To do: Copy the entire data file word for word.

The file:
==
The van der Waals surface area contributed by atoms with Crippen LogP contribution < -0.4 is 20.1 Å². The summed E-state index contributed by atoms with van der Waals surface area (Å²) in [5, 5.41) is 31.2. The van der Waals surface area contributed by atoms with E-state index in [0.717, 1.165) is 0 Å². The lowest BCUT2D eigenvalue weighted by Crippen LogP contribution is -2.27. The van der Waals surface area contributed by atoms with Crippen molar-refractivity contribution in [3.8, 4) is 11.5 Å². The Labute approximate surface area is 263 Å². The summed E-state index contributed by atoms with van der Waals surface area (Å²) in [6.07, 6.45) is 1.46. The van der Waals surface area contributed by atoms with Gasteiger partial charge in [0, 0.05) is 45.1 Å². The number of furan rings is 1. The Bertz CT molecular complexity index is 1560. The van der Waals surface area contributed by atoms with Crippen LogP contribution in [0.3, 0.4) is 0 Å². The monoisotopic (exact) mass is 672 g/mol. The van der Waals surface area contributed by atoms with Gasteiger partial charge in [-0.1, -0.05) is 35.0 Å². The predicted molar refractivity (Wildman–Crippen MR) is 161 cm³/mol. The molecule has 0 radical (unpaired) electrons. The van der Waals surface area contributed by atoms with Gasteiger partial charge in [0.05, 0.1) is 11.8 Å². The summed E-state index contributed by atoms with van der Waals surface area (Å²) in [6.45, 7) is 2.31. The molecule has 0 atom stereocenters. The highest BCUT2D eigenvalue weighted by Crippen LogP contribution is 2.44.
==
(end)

The van der Waals surface area contributed by atoms with Crippen LogP contribution < -0.4 is 20.1 Å². The summed E-state index contributed by atoms with van der Waals surface area (Å²) in [5, 5.41) is 31.2. The van der Waals surface area contributed by atoms with E-state index in [0.717, 1.165) is 0 Å². The lowest BCUT2D eigenvalue weighted by Crippen LogP contribution is -2.27. The van der Waals surface area contributed by atoms with Crippen molar-refractivity contribution in [3.8, 4) is 11.5 Å². The Labute approximate surface area is 263 Å². The summed E-state index contributed by atoms with van der Waals surface area (Å²) in [6.07, 6.45) is 1.46. The van der Waals surface area contributed by atoms with Gasteiger partial charge in [0, 0.05) is 45.1 Å². The number of furan rings is 1. The Bertz CT molecular complexity index is 1560. The van der Waals surface area contributed by atoms with Crippen LogP contribution in [0.3, 0.4) is 0 Å². The monoisotopic (exact) mass is 672 g/mol. The van der Waals surface area contributed by atoms with Gasteiger partial charge in [-0.1, -0.05) is 35.0 Å². The predicted molar refractivity (Wildman–Crippen MR) is 161 cm³/mol. The molecule has 0 radical (unpaired) electrons. The van der Waals surface area contributed by atoms with Gasteiger partial charge in [0.05, 0.1) is 11.8 Å². The summed E-state index contributed by atoms with van der Waals surface area (Å²) in [6.45, 7) is 2.31. The molecule has 0 atom stereocenters. The highest BCUT2D eigenvalue weighted by Crippen LogP contribution is 2.44.